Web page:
As a Facebooker, my eye is caught whenever a news article pops up with regards to my favorite social networking haunt. What can I say? I love Facebook! It helps me keep in touch with people that I haven’t seen face-to-face in over 20 years, provides me with occasional fodder for the blog, and gives me an outlet for spreading good (or bad) news, increasing my readership, or simply venting my frustrations on a particular topic. In return, the nice peeps at Facebook have given me several interactive features with which to do these things. Having a Facebook account is tantamount to having my own website, replete with mail, chat, picture and video sharing, a bulletin board and search capabilities to find long-lost friends and acquaintances…all for free. As Facebook has stated on its sign-up / login screen since its inception; “It’s free and always will be.”
Since its February, 2004 beginnings, Facebook has decimated then-popular “Myspace”. (There’s a joke making the rounds in the “Face-space”, that if you go far enough back on your Facebook timeline, you’ll end up back on Myspace!) In 2012, Facebook went public with an IPO negotiated at $38 per share. Since their rocky start on the market, the company has thrived. Now, Facebook is reaping some very surprising rewards.
According to a recent Fox News article, Facebook raked in over 1 billion dollars in profits in the 2012 tax year, on which it will pay…zero dollars in federal and / or state taxes. That’s right, my fine young readers. Facebook is effectively tax-exempt for tax year 2012! What makes this story even sweeter for Zuckerberg, et. al. is the fact that they (the company) will be receiving refunds totaling $429 million, and in the next three years, totaling $3 billion. (1) (I would kill to be getting that large of a tax refund!) If the Internal Revenue Service has a Facebook page, you can bet that Mr. Zuckerberg is clicking their “like” button repeatedly.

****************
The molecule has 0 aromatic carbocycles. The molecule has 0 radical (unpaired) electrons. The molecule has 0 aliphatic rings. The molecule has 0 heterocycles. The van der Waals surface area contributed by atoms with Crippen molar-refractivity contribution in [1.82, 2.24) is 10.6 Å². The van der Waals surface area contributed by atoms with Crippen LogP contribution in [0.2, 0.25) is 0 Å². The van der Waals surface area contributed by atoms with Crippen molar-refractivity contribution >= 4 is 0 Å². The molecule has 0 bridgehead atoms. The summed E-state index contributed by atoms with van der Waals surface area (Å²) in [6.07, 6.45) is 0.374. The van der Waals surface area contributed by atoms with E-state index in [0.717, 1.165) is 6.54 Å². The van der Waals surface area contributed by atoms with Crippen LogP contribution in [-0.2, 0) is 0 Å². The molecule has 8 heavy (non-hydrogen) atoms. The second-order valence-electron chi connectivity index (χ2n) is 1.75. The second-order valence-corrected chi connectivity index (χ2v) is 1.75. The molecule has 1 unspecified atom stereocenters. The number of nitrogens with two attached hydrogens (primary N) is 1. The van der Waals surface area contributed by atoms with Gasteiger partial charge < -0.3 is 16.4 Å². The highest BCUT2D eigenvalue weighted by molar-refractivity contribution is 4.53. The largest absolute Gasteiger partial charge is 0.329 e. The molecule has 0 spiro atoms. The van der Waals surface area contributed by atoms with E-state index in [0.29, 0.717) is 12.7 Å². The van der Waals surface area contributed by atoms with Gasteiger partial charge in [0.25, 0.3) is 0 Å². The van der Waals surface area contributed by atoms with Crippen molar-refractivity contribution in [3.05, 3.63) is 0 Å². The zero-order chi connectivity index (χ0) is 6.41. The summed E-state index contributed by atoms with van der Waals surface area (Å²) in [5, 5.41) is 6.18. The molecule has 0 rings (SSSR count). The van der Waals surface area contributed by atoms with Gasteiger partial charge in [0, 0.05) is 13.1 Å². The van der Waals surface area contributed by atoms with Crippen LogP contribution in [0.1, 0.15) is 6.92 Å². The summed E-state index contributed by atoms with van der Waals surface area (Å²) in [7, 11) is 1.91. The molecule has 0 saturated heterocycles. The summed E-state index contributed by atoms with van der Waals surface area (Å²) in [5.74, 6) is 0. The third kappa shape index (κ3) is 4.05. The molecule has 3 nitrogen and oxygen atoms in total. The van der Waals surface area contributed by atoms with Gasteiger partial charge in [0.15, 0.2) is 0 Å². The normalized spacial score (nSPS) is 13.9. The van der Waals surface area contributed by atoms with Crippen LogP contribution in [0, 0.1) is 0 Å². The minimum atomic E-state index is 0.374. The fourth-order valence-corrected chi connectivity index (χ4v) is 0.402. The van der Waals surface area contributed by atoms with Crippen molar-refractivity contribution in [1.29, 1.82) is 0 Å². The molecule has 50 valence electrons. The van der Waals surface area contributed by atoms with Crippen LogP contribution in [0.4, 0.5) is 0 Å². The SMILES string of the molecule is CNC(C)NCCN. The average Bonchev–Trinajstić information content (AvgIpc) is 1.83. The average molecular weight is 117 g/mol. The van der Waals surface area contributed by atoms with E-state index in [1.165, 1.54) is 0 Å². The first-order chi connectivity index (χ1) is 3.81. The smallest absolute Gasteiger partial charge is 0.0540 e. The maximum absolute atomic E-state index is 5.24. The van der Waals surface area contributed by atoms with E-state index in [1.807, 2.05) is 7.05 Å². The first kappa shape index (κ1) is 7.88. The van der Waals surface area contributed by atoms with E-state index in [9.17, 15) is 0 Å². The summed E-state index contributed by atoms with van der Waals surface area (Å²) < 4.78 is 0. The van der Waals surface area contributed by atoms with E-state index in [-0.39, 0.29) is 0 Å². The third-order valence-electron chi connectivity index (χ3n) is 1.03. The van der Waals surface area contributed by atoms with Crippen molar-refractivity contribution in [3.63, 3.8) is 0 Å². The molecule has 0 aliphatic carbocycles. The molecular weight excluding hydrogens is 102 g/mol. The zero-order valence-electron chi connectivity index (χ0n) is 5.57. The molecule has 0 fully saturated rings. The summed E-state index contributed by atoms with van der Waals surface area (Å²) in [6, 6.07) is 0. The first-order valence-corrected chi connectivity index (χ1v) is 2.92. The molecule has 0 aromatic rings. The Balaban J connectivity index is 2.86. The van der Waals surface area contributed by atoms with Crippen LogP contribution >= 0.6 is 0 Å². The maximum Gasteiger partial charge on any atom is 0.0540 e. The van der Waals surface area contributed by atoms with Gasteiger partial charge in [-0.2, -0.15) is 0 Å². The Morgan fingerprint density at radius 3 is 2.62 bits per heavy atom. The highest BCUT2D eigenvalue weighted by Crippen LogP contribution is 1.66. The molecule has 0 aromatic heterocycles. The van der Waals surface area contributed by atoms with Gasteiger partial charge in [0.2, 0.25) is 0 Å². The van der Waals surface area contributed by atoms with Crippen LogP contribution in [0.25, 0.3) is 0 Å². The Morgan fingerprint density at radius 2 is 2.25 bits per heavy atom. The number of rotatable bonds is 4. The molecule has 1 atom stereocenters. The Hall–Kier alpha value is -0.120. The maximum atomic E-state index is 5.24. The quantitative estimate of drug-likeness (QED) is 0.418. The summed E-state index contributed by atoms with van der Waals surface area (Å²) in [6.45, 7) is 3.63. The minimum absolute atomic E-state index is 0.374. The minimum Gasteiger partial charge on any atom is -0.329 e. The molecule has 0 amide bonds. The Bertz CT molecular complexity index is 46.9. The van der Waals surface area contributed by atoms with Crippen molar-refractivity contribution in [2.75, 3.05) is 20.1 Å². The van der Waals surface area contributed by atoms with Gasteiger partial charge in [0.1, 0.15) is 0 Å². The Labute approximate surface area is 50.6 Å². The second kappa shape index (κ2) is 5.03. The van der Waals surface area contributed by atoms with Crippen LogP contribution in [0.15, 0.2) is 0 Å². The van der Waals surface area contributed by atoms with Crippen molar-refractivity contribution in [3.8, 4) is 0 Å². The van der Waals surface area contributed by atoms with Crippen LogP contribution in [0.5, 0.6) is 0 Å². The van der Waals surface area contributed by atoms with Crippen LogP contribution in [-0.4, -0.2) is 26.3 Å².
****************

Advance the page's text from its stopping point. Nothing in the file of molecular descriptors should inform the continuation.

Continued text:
[SOAPBOX=ON] Which brings me to the point of this piece; since Facebook has come out smelling better than ten dozen of the finest roses on God’s green earth, what do we, the faithful Facebooking multitude, get as a reward? In my way of thinking, Facebook wouldn’t even exist if it wasn’t for its users. Now, I’m not suggesting that Mr. Zuckerberg start writing checks to each user, but that some increase in consideration for user input and suggestions might be nice. For example:
- How about adding a “Dislike”, or a “Thumbs Down” button? There are indeed some posts that friends have made that would have occasioned the use of this proposed button, like the death of a loved one, the loss of a job or other social issues. In addition, bad jokes, smack talk and other ill favored posts could fall under this category. Then, similar to You Tube, the average between “likes” and “dislikes” could also be displayed.
- How about making the Timeline an option? I have several friends who absolutely hate the new Timeline format, and would rather have their old pages back.
- How about an option to turn all game invites off? There are those of us who don’t care about “Superfarkles”, “Cityvilles”, “Farmvilles”, “PotFarms” and such, and use our Facebook accounts for other, more straight forward things like social networking, chatting and things of that nature. We don’t want to be bothered with the incessant game invites. (My aunt actually cited this as one of the reasons that she was leaving Facebook.)
- How about bringing back the option to send a quick message with friend invites? We could do this once upon a time, but that feature seems to have pissadeered!
- How about getting rid of those advertisements and “suggested page” entries from my newsfeed? Keep the ads over on the right-hand side of the screen where they belong, si vous plait!
- How about being a bit more responsive to user concerns about posts that blatantly violate the Facebook TOS? (I have personally brought three of these to their attention, with only one being removed. Things like hate speech definitely need better policing by the folks at Facebook.)
In my humble opinion, things have in fact gotten better with Facebook overall, as time has gone by. There are however, those few things that I cited that need improvement, and I think they would be well worth the $429 million of free money that Facebook is receiving from the coffers of the American taxpayers.